Too late on that one. It's arriving next week. It's a TT Challenger Combi that I got an amazing deal on. Huge help with the budget for BOS components like the Taco RMB. I can easily replace it down the road if needed. Plus I plan to use the solid fuel boiler as much as possible, with LP as a backup/supplement.

    I also thought it was a unique design with the DHW built into the heat exchanger, allowing me to install now and operate for only DHW, until later this spring when I install the heating system.
  • DZoro
    DZoro Member Posts: 1,048
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    I like to bring the wood side in on the other side / return of the boiler. If the wood doesn't have enough to supply you then the gas can see that and come on accordingly. Just food for thought.
  • hot_rod
    hot_rod Member Posts: 22,479
    edited February 2018
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    But since the multiple boilers and load zones on either side of the Caleffi are not piped with closely spaced T's, you're really not gaining any hydraulic separation as if you piped each circuit with closely spaced T's.


    The boiler(s) and loads are piped parallel, why would you need closely spaced tees or separation? Any or all loads and inputs could run in any combination without any pumping issues.

    The sep, as the closely spaced tees, just keep input and output hydraulically separated, no pumping conflicts.

    Also with P/S piping the temperature around the loop changes and varies at every tee connection, with parallel piped loads, they all see the same SWT.
    Bob "hot rod" Rohr
    trainer for Caleffi NA
    Living the hydronic dream
  • Solid_Fuel_Man
    Solid_Fuel_Man Member Posts: 2,646
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    Consider using one Delta P or Delta T circulator, and high efficiency zone valves instead of dedicated circulators which are all going to chew up more watts than one single valve per Zone. Unless you had to have a lot of long or unequal length zones zoning with circulators is wasteful in my opinion.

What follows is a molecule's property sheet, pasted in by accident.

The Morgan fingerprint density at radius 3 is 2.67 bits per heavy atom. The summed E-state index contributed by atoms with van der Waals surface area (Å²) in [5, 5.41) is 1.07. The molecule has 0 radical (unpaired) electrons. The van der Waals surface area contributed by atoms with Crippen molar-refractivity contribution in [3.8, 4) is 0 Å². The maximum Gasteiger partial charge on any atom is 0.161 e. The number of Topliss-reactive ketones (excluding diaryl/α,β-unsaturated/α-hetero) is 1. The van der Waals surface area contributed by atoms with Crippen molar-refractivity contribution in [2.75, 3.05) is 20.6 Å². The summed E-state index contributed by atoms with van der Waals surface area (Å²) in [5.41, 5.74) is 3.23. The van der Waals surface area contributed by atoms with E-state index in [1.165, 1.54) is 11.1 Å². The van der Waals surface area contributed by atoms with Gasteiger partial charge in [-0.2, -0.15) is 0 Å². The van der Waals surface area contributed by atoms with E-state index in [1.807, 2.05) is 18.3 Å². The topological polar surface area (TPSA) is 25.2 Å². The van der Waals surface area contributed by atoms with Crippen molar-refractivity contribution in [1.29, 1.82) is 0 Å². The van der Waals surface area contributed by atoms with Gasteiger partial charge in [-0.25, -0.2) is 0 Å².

Serving Northern Maine HVAC & Controls. I burn wood, it smells good!
  • try2hard
    try2hard Member Posts: 26
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    hot rod said:

    But since the multiple boilers and load zones on either side of the Caleffi are not piped with closely spaced T's, you're really not gaining any hydraulic separation as if you piped each circuit with closely spaced T's.


    The boiler(s) and loads are piped parallel, why would you need closely spaced tees or separation? Any or all loads and inputs could run in any combination without any pumping issues.

    The sep, as the closely spaced tees, just keep input and output hydraulically separated, no pumping conflicts.

    Also with P/S piping the temperature around the loop changes and varies at every tee connection, with parallel piped loads, they all see the same SWT.

    I just meant that if all the zones, boiler(s) and loads were piped in a traditional P/S piping arrangement with closely spaced T's, they are all provided hydraulic separation. Multiple pumps really wouldn't affect the flow dynamics like if they we're piped in parallel, using the separator, as in the diagram.

    Yes, the same SWT is also a good point for parallel piping. Or the use of a cross-over bridge in P/S.
  • try2hard
    try2hard Member Posts: 26
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    Consider using one Delta P or Delta T circulator, and high efficiency zone valves instead of dedicated circulators which are all going to chew up more watts than one single valve per Zone. Unless you had to have a lot of long or unequal length zones zoning with circulators is wasteful in my opinion.

    Yes, at first the system will only supply one radiant manifold, for which I'll use either the Taco RMB or a Grundfos Alpha. And actuators for the manifold. Down the road I will be adding two additional radiant segments for a total of three.